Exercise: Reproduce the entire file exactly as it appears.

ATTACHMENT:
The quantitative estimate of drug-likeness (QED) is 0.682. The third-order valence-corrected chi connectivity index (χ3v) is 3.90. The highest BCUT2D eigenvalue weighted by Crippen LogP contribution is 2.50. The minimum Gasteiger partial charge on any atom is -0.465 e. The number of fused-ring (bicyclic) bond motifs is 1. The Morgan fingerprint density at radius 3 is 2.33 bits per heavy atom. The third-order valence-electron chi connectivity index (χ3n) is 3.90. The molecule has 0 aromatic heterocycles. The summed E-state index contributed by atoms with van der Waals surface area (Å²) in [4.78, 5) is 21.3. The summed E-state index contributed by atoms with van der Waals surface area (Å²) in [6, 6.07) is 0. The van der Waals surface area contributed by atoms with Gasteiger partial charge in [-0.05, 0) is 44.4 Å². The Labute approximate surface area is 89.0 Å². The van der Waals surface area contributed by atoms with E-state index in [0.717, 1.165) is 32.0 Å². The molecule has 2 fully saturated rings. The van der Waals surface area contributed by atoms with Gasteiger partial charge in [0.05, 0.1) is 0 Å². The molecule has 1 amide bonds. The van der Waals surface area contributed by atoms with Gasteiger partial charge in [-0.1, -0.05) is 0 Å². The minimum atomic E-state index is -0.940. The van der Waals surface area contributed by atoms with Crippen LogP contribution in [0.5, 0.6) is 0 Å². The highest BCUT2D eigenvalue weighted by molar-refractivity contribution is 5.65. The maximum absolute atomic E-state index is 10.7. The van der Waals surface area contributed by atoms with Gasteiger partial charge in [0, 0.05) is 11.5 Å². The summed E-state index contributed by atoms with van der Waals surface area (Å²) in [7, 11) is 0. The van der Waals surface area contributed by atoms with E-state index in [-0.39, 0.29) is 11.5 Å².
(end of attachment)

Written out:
The quantitative estimate of drug-likeness (QED) is 0.682. The third-order valence-corrected chi connectivity index (χ3v) is 3.90. The highest BCUT2D eigenvalue weighted by Crippen LogP contribution is 2.50. The minimum Gasteiger partial charge on any atom is -0.465 e. The number of fused-ring (bicyclic) bond motifs is 1. The Morgan fingerprint density at radius 3 is 2.33 bits per heavy atom. The third-order valence-electron chi connectivity index (χ3n) is 3.90. The molecule has 0 aromatic heterocycles. The summed E-state index contributed by atoms with van der Waals surface area (Å²) in [4.78, 5) is 21.3. The summed E-state index contributed by atoms with van der Waals surface area (Å²) in [6, 6.07) is 0. The van der Waals surface area contributed by atoms with Gasteiger partial charge in [-0.05, 0) is 44.4 Å². The Labute approximate surface area is 89.0 Å². The van der Waals surface area contributed by atoms with E-state index in [0.717, 1.165) is 32.0 Å². The molecule has 2 fully saturated rings. The van der Waals surface area contributed by atoms with Gasteiger partial charge in [0.05, 0.1) is 0 Å². The molecule has 1 amide bonds. The van der Waals surface area contributed by atoms with Gasteiger partial charge in [-0.1, -0.05) is 0 Å². The minimum atomic E-state index is -0.940. The van der Waals surface area contributed by atoms with Crippen LogP contribution in [0.5, 0.6) is 0 Å². The highest BCUT2D eigenvalue weighted by molar-refractivity contribution is 5.65. The maximum absolute atomic E-state index is 10.7. The van der Waals surface area contributed by atoms with Gasteiger partial charge in [0, 0.05) is 11.5 Å². The summed E-state index contributed by atoms with van der Waals surface area (Å²) in [7, 11) is 0. The van der Waals surface area contributed by atoms with E-state index in [-0.39, 0.29) is 11.5 Å².